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Like Its 1997

If you were a big web surfer in the 90s you probably remember the browser wars – Microsoft was hell-bent on getting all the market from Netscape (as if there weren’t enough browsers for both of them). At one point there were actually websites that you COULD NOT SEE in Netscape (which I used for many years back then). We all know Microsoft paid dearly for its aggressive grab for 100% market-share, but that didn’t end what I call Browser War Light.

You have your users with IE 6, some using Firefox (particularly snobby bunch who tend to be designers who think it is the ONLY browser worth using, and, apparently, designing for – the rest of the public using other browsers be damned), some on Safari, and a growing percentage on IE 6.

Why should all these different browsers be a concern to Internet marketers? Because web sites have a tendency to look different in each of them, depending on how clean the code is. This is particularly true if you use table-less designs and primarily use cascading style sheets (css) for placement of items on the page.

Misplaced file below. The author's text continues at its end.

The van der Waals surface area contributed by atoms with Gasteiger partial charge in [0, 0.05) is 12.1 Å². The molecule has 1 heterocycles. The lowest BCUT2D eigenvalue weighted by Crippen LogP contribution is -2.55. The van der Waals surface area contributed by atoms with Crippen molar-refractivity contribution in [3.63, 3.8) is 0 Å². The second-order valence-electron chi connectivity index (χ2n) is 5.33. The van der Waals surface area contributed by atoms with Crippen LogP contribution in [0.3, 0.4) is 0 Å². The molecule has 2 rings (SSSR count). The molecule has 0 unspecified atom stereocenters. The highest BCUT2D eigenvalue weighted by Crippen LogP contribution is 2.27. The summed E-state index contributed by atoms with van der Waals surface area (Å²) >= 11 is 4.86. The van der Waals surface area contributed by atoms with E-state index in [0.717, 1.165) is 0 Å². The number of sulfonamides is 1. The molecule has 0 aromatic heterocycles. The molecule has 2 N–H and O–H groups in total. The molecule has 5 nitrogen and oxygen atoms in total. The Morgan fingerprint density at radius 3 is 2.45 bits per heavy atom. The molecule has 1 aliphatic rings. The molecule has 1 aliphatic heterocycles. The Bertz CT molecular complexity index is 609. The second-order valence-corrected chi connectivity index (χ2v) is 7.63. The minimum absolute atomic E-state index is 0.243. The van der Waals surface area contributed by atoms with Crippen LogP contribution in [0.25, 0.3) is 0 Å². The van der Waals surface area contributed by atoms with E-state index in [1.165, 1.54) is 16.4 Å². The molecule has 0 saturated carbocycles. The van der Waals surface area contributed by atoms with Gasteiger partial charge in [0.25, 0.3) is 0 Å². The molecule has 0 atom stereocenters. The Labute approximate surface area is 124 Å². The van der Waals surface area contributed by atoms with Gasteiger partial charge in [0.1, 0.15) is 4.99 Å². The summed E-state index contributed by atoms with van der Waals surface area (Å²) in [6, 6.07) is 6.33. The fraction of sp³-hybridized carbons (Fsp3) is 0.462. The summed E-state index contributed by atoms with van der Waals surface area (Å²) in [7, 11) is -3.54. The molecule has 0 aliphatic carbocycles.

Rule of thumb: look at your website in as many browsers and browser versions as possible. Clean mark up will lessen the problem, but I know even top-notch designers/coders can find some of the differences between IE6 and IE7 frustrating.

So if you don’t want a chunk of your visitors seeing your type floating over or disappearing behind images, be sure to validate your code, but also, LOOK AT IT in other browsers.

I just had an experience with a new site I took over – it claimed to validate perfectly – had it’s little w3.org validate banner – and it does validate – but it is a total spider trap and the Google spider can not get into the site to index it for searchers.

Bizarre but true – 100% validated code can still contain spider traps and kill your SEO!

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